Archive for March, 2022

Westward Ho

I’m thrilled to welcome Award-winning author ANN PARKER talking about moving her mystery series from West, to farther West, from Leadville, Colorado to San Francisco.

Most mystery series lean toward one of two kinds of settings: Either the protagonist stays put and crime hits close to home—whether that home be the “big city” (for example, Victoria Thompson’s historical Gaslight series in New York City) or some fictional small town of the author’s invention (my host Camille Minichino’s cozy Miniature series  in Lincoln Point)—or the protagonist is the ramblin’ type, who “attracts trouble” wherever  he or she goes (think: Lee Child’s Jack Reacher , or Wendall Thomas’s Cyd Redondo ). When I first toyed with writing an historical mystery, my intention was to stay put and set all my books in the 1880 boomtown of Leadville, Colorado, during the silver rush.

But my protagonist had other ideas…

Leadville, for those who are unfamiliar with it, is a real town, high up in the Rocky Mountains, with a rich and varied mining history. Leadville’s silver-mining glory days are long gone, but while they lasted, it was quite the rambunctious place. People rushed in from all corners of the globe, giddy with the possibility of getting rich overnight. Leadville exploded from a tiny mining camp to a city within the space of a year. Lawlessness, greed, and desperation reigned. As a real-life Leadville lawyer of that time noted in a letter, “A murderer is safer in Leadville than a horsethief.” (There’s more about the lawyer and his letter here It was the perfect venue to place my protagonist, Inez Stannert, and set her about solving murder mysteries.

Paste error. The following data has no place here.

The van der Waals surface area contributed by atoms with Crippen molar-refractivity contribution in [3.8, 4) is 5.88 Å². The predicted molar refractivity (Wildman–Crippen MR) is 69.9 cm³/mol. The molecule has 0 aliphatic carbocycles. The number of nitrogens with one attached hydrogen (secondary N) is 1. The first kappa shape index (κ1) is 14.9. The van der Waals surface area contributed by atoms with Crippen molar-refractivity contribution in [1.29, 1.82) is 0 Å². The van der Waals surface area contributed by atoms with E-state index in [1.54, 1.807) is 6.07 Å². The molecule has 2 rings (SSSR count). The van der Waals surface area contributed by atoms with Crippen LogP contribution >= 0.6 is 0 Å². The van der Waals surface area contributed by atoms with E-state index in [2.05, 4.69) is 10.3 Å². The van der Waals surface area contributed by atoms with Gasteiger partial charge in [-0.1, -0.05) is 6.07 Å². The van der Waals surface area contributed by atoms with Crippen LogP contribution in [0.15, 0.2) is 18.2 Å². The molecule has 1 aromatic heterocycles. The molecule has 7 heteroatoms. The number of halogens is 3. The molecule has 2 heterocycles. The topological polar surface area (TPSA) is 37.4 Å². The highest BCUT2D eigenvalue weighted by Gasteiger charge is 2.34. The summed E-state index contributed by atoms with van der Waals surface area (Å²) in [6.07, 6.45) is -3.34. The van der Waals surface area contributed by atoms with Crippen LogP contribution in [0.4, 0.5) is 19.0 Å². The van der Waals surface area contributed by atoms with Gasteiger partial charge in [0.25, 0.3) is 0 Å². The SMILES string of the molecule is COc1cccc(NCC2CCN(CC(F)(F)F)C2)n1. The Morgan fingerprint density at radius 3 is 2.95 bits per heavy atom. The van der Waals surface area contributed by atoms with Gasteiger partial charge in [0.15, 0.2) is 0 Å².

When the first book of the series, SILVER LIES, opens, Inez—a woman with a mysterious past, a complicated present, and an uncertain future—is running a saloon in Leadville assisted by her missing husband’s business partner.

For each book, I dove into research, reading letters, biographies, and historical newspapers, and scrutinizing city directories and the census data. All sorts of fascinating historical facts and events proved fodder for fiction: A railroad war to see what railway company would win right-of-way to build its roads to the city and its mines. Former president Ulysses S. Grant’s visit to Leadville Rumors of grave-robbers haunting the city’s cemetery after dark to steal bodies for underground “anatomy classes.”